Novel Agent May Boost Chemo In Patients With CLL.

MedPage Today (6/6, Phend) reports that research presented at the American Society of Clinical Oncology meeting suggests that “adding the novel anti-CD20 agent obinutuzumab to standard chemotherapy for older, sicker patients with chronic lymphocytic leukemia improves outcomes, possibly more so than adding rituximab (Rituxan).” Researchers found that “the combination with obinutuzumab (also known as GA101) was associated with more than double the progression-free survival of chlorambucil (Leukeran) alone – 23 months versus 10.9 (P<0.0001).” While “no patient had a complete response with chemotherapy alone, but 22% who got the monoclonal antibody did.”


 

Majority Of Patients With Advanced, Mutated NSCLC Responded To LDK378.

MedPage Today (6/5, Bankhead) reports, “A majority of patients with advanced, mutated non-small cell lung cancer (NSCLC) responded to an investigational therapy, including tumors resistant to an agent that targets the mutation,” in a study presented at the American Society of Clinical Oncology meeting. Investigators found that “treatment with LDK378 led to an overall response rate of 60% to 78% in 114 patients with anaplastic lymphoma kinase (ALK) gene mutations.” The Majority of “the patients had previously been treated with the first-generation ALK inhibitor crizotinib (Xalkori).”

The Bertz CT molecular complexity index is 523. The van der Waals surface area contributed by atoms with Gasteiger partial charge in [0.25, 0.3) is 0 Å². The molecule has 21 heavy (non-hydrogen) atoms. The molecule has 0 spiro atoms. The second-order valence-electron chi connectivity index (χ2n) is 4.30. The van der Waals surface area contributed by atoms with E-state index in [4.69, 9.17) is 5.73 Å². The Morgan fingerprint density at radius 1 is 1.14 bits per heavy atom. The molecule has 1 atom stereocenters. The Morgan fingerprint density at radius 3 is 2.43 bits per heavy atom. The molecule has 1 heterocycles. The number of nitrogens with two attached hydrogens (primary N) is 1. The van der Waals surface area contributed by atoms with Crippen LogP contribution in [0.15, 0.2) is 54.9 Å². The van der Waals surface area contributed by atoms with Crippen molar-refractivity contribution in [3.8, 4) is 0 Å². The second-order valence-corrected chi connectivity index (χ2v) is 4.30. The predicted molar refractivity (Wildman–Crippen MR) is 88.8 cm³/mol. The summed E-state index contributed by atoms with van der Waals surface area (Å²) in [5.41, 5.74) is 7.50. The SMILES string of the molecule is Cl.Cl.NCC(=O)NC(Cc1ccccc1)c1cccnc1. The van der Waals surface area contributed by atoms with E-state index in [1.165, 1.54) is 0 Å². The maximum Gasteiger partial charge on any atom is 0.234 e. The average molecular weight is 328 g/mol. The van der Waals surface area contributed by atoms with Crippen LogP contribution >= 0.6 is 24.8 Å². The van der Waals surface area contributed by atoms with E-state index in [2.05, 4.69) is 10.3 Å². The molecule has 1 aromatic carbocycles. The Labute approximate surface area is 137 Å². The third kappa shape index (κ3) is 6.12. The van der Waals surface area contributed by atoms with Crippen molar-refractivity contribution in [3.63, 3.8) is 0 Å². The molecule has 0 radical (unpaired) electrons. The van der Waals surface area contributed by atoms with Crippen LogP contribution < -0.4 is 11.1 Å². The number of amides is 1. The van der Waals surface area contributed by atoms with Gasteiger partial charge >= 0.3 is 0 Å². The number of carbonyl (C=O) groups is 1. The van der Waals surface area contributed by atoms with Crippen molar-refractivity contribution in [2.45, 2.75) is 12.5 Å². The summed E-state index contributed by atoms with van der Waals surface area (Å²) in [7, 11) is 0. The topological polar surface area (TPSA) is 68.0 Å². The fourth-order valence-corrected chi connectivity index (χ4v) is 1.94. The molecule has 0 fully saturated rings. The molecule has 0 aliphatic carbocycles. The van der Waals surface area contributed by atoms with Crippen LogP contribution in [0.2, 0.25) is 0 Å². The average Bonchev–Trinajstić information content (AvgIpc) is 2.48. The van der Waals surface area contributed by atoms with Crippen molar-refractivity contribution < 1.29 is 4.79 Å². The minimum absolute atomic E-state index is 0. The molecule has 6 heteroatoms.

HemOnc Today (6/5, 33K) reports, “Patients with and without crizotinib resistance experienced responses, as did patients with untreated metastases in the central nervous system.”


 

Nintedanib May Slightly Delay Relapse Of NSCLC When Added To Chemo.

MedPage Today (6/5, Phend) reports, “The novel kinase inhibitor nintedanib may slightly delay relapse of non-small cell lung cancer (NSCLC) when added to chemotherapy, with perhaps greater benefit in adenocarcinomas,” according to research presented at the American Society of Clinical Oncology meeting. Researchers found that “the angiogenesis-targeted agent prolonged progression-free survival (PFS) by an average of 3 weeks, a 21% improvement over the median 2.7 months with docetaxel alone (P=0.0019).”


Everolimus May Extend Time Before Relapse In Patients Resistant To Trastuzumab.

MedPage Today (6/5, Smith) reports that research presented at the American Society of Clinical Oncology meeting “may help unravel the issue of resistance to a drug that is central to the treatment of HER2-positive breast cancer.” Data from “the BOLERO-3 trial” indicated that “everolimus (Afinitor) significantly extended the time before relapse in patients resistant to trastuzumab (Herceptin), reported Ruth O’Regan.” Additionally, “there were...fewer deaths among women treated with the drug, although the researchers have not yet completed a formal assessment of overall survival, O’Regan reported.”